Can you tell us about your talk ?  what should we expect and what are the key takeaways?

The talk will be focused on a couple of really important commercial drivers for our business – Customer Retention and Pricing – and the data / data science journey we’ve been on in these areas over the past couple of years. For balance, we’ll talk about both successes and some practical challenges. In addition, we’ll also speak to the importance of culture and ROI, and some factors that I think have been important on our journey. In terms of key takeaways – I encourage you to attend the talk!

Keen to join us? Premal’s talk at the Data Science Meet-Up is featured as part of the Big Data LDN line up at 6-8pm, 22nd September , AI & MLOPs Theatre. Register here.

We hope to see you there.


Data Science Competency for a post-COVID Future
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Written by Rich Pugh, Chief Data Scientist, Mango Solutions (an Ascent company)

The COVID-19 pandemic disrupted supply chains and markets and brought economies around the globe to a standstill.

Overnight, governments, public sector agencies, healthcare providers and businesses needed access to timely and accurate data like never before. As a result, demand for data analytics skyrocketed as organisations strived to navigate an uncertain future.

We recently surveyed data scientists working in a variety of UK industry sectors, asking them about:

  • how their organisation’s reliance on data changed during the pandemic
  • how their teams are having to re-align their skills sets to deliver the intelligence that’s needed; and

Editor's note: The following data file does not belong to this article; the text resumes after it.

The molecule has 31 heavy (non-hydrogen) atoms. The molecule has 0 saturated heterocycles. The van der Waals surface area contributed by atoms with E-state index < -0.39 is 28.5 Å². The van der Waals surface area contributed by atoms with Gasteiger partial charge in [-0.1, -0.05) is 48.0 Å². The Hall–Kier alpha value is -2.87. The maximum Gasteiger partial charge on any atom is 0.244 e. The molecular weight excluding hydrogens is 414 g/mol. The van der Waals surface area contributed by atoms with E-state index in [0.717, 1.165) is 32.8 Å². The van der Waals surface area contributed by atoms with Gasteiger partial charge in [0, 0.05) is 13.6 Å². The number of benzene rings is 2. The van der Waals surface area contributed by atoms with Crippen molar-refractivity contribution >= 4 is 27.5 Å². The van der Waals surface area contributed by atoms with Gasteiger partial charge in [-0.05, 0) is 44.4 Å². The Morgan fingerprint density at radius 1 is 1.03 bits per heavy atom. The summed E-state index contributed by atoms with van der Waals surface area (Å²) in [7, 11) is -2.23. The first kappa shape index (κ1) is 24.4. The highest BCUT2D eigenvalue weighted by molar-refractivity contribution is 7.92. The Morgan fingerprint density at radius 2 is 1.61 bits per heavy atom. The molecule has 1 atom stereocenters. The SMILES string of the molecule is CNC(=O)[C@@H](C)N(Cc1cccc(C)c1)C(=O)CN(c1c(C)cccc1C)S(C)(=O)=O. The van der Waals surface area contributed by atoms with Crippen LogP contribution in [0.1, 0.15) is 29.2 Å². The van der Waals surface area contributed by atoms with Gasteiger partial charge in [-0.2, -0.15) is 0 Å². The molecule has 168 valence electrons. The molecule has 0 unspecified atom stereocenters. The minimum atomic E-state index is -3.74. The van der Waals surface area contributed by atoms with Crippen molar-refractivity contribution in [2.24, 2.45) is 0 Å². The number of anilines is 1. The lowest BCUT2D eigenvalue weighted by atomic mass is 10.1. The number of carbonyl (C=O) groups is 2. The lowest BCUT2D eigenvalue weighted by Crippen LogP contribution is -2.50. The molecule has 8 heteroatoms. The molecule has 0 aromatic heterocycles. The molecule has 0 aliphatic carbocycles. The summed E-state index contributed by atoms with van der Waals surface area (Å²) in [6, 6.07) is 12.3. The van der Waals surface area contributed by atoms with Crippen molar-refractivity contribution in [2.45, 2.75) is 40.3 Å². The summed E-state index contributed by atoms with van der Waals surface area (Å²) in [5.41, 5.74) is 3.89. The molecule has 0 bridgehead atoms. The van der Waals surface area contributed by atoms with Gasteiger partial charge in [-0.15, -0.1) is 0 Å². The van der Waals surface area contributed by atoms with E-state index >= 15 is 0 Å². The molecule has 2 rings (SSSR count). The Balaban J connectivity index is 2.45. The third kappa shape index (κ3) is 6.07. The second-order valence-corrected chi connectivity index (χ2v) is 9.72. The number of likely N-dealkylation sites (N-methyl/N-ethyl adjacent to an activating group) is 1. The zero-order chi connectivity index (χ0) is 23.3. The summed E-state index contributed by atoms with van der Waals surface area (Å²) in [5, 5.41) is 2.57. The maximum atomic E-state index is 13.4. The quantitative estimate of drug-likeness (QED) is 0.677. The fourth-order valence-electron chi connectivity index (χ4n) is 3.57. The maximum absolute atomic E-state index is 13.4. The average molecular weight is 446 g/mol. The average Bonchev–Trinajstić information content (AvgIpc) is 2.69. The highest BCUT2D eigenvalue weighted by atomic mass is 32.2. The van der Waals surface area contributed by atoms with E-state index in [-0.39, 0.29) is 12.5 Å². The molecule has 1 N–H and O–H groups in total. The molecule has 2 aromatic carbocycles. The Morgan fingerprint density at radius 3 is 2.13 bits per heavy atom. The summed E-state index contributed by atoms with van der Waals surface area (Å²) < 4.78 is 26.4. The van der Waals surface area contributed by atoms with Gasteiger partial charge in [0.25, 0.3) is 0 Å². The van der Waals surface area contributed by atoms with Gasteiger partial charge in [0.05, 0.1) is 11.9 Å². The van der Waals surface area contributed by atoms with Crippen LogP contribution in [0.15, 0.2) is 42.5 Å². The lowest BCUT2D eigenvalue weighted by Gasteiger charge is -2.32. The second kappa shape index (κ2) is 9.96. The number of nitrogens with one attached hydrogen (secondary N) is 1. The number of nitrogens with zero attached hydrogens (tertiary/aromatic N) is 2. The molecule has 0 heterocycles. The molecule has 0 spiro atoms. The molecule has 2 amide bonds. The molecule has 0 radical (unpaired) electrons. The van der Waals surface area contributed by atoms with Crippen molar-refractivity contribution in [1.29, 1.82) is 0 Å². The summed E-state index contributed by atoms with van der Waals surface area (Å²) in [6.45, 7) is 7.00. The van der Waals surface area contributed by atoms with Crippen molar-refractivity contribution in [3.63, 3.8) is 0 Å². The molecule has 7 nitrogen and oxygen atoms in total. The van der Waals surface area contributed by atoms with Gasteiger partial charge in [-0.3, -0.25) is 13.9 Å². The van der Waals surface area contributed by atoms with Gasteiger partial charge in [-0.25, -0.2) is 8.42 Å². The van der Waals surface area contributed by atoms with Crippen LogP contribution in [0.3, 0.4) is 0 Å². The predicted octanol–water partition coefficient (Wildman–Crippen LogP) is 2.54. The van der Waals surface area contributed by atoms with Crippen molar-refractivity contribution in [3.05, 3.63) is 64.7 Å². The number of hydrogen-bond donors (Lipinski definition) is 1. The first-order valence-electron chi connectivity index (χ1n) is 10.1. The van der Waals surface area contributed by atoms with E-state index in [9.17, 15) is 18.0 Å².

• top trends on the horizon as organisations pursue a data-driven post-COVID recovery.

What they told us offers some interesting insights into the fast-evolving world of data science.

Decision intelligence gets real

Our findings highlight how the sudden disruption of the COVID-19 pandemic brought the importance of data analytics sharply into focus for business leaders and decision makers across the enterprise.

Almost two-thirds (65%) of those surveyed said that demand for data analytics rose across their organisation. The top request areas for problem-solving and enabling informed strategic decisions included:

  • Immediate crisis response (51%) – risk modelling, digital scaling and strategy as organisations looked to make near-term decisions to address key operational challenges.
  • Informing financial/cost-efficiency decisions (33%).
  • Logistics/supply chain (26%).

As reliance on data became mission-critical, data scientists in some industry sectors were at the nerve centre of COVID-19 response efforts as organisations looked to solve real-life problems fast.

Data scientists are adapting their skills sets quickly